12.  ZERO FOREIGN TRANSACTION FEES for ATM withdrawals, bank withdrawals or point of service purchases.

I first called the bank where my 401k is managed to give them the opportunity to keep me.  They offered no type of account that came close to the above criteria, so they were crossed off the list.

I investigated Capital One next, as I had heard that many cruisers use their services with positive reviews.  I read on SSCA forum that you have to contact them every 60 days to update your travel notice but I'm sure that keeping in contact with any banking institution will be necessary.  The reasons I chose to pass on Capital One are:  The ATM fees on Capital One's side are waived, but the fees assessed by the bank whose machine you're using are not waived.  Secondly, Capital One would not allow me to link my Money Market accounts from another bank for transfers.

The next bank I looked at was Bank of America.  I didn't find much information on their website, so I called them to ask my questions.  They had no attractive claims of waiving ATM or conversion fees, but if you are traveling in an area that has one of their international affiliates, you can get around that.  Scotia Banks are found throughout the Caribbean (although one Forum says the French Islands don't have SB).  I asked about the French Islands and was told that they do have a bank affiliate in WestPac Bank.  This information is unconfirmed by me.  I chose not to use B of A because I didn't want to be locked down to using Scotia Bank if another institution could do better.

And the winner is... Schwab.  I will say that I was a bit nervous about their requirement that you must have a Brokerage account in order to open a checking or savings account.  I was relieved to know that you do not have to use the Brokerage account or even have a balance in it.  Merely a technicality...  The only other downside was that their interest rate for checking and savings was slightly lower than the next competitor (Capital One) but since we aren't keeping a lot of money in the account, it doesn't bother us.  That's it!  The rest is free!  No fees, no nothing!  They don't even charge for paper checks!  We will keep our ATM receipts, just in case our monthly credit is incorrect, but that's the extent of the hassle.  Now my pessimistic side has kicked in and tells me to wait and see if it's as good as it sounds... but I grilled the New Account Rep. mercilessly!  (Gone is the fearful timid girl.  I'm a shark!)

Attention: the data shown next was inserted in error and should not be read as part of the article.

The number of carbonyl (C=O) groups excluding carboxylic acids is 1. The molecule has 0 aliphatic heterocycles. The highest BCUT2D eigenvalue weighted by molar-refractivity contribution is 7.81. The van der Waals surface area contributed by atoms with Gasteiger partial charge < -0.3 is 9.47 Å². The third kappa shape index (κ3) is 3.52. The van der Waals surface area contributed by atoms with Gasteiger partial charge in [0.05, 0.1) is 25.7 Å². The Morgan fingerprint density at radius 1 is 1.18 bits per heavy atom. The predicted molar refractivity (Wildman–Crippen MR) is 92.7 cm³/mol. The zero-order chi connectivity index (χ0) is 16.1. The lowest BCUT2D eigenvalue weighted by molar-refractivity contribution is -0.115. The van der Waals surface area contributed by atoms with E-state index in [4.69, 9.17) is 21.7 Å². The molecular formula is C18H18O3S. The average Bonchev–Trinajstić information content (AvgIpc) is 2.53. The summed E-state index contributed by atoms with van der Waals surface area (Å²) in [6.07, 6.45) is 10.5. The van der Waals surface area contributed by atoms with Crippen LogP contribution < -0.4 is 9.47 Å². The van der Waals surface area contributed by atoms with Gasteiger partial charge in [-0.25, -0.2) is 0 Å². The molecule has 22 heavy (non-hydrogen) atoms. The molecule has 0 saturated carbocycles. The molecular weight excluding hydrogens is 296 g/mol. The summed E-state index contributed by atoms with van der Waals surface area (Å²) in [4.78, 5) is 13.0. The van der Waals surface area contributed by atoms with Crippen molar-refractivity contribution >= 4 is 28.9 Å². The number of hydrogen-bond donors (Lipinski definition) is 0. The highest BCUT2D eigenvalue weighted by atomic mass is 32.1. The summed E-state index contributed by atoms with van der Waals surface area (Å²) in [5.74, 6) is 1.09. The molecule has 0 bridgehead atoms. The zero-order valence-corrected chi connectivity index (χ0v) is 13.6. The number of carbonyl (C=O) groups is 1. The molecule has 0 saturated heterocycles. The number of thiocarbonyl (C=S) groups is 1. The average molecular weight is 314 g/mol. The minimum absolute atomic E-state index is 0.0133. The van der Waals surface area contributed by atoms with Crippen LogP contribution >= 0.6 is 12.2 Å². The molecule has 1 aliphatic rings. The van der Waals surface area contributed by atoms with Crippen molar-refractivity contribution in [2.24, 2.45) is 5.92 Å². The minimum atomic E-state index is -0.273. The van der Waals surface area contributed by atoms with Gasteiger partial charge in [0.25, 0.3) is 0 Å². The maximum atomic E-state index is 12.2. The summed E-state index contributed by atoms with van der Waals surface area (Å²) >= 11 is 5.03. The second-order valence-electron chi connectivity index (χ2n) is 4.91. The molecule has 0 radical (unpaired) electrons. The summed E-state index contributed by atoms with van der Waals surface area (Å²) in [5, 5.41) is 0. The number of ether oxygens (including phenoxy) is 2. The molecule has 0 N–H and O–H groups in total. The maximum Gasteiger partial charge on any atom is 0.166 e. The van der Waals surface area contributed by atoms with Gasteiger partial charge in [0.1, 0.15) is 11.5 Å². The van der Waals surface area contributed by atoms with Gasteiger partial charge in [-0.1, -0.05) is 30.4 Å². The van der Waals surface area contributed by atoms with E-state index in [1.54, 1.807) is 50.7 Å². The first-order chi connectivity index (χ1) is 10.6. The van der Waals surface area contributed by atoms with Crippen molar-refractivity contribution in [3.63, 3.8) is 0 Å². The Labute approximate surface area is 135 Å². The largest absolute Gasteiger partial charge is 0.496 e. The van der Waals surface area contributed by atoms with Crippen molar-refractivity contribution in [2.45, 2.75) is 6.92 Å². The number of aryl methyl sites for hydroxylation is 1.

OK, so I'm NOT a shark!  But I think the information I was able to ferret out has enabled me to make a (semi)informed decision with which we are comfortable.  Now I can tick another project OFF the list!


  1. Sounds like a great choice ... let us know how it turns out! We'll be faced with this next year.

  2. Try USAA. While they are primarily a military bank and insurance company, anyone can open a deposit account and credit card. Very low foreign exchange rate charges, no fees and you can deposit via internet or phone app from anywhere in the world. Because they are set up for the military personnel all over the world, they are ideal for cruisers.

    1. Thank you for the information. We are (still) in the process of getting everything transferred over to the Schwab account, but if for some reason it doesn't work out, we'll try the USAA. Thank you so much for commenting and for being with us!